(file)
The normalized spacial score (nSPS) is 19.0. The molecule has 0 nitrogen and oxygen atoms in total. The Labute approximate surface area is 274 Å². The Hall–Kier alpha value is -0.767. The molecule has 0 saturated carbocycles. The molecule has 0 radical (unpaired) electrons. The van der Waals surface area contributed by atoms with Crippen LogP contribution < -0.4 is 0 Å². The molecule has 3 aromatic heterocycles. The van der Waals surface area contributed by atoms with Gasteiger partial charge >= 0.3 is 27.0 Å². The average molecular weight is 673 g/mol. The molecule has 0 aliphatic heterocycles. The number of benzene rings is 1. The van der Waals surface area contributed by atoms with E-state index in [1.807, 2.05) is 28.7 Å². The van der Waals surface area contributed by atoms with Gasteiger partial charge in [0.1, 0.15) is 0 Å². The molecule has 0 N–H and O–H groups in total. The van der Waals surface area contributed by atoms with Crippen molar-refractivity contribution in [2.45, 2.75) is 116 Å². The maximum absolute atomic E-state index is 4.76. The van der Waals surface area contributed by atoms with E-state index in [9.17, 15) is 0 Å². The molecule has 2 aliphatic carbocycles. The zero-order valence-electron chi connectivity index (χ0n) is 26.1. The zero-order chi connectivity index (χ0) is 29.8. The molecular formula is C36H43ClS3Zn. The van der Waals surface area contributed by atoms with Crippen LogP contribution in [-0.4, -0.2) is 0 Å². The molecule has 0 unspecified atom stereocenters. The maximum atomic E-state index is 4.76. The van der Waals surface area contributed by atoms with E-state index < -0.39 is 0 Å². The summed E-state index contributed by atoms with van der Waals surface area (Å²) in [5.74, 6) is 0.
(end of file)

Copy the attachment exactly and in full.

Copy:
The normalized spacial score (nSPS) is 19.0. The molecule has 0 nitrogen and oxygen atoms in total. The Labute approximate surface area is 274 Å². The Hall–Kier alpha value is -0.767. The molecule has 0 saturated carbocycles. The molecule has 0 radical (unpaired) electrons. The van der Waals surface area contributed by atoms with Crippen LogP contribution < -0.4 is 0 Å². The molecule has 3 aromatic heterocycles. The van der Waals surface area contributed by atoms with Gasteiger partial charge >= 0.3 is 27.0 Å². The average molecular weight is 673 g/mol. The molecule has 0 aliphatic heterocycles. The number of benzene rings is 1. The van der Waals surface area contributed by atoms with E-state index in [1.807, 2.05) is 28.7 Å². The van der Waals surface area contributed by atoms with Gasteiger partial charge in [0.1, 0.15) is 0 Å². The molecule has 0 N–H and O–H groups in total. The van der Waals surface area contributed by atoms with Crippen molar-refractivity contribution in [2.45, 2.75) is 116 Å². The maximum absolute atomic E-state index is 4.76. The van der Waals surface area contributed by atoms with E-state index in [9.17, 15) is 0 Å². The molecule has 2 aliphatic carbocycles. The zero-order valence-electron chi connectivity index (χ0n) is 26.1. The zero-order chi connectivity index (χ0) is 29.8. The molecular formula is C36H43ClS3Zn. The van der Waals surface area contributed by atoms with Crippen LogP contribution in [-0.4, -0.2) is 0 Å². The molecule has 0 unspecified atom stereocenters. The maximum atomic E-state index is 4.76. The van der Waals surface area contributed by atoms with E-state index < -0.39 is 0 Å². The summed E-state index contributed by atoms with van der Waals surface area (Å²) in [5.74, 6) is 0.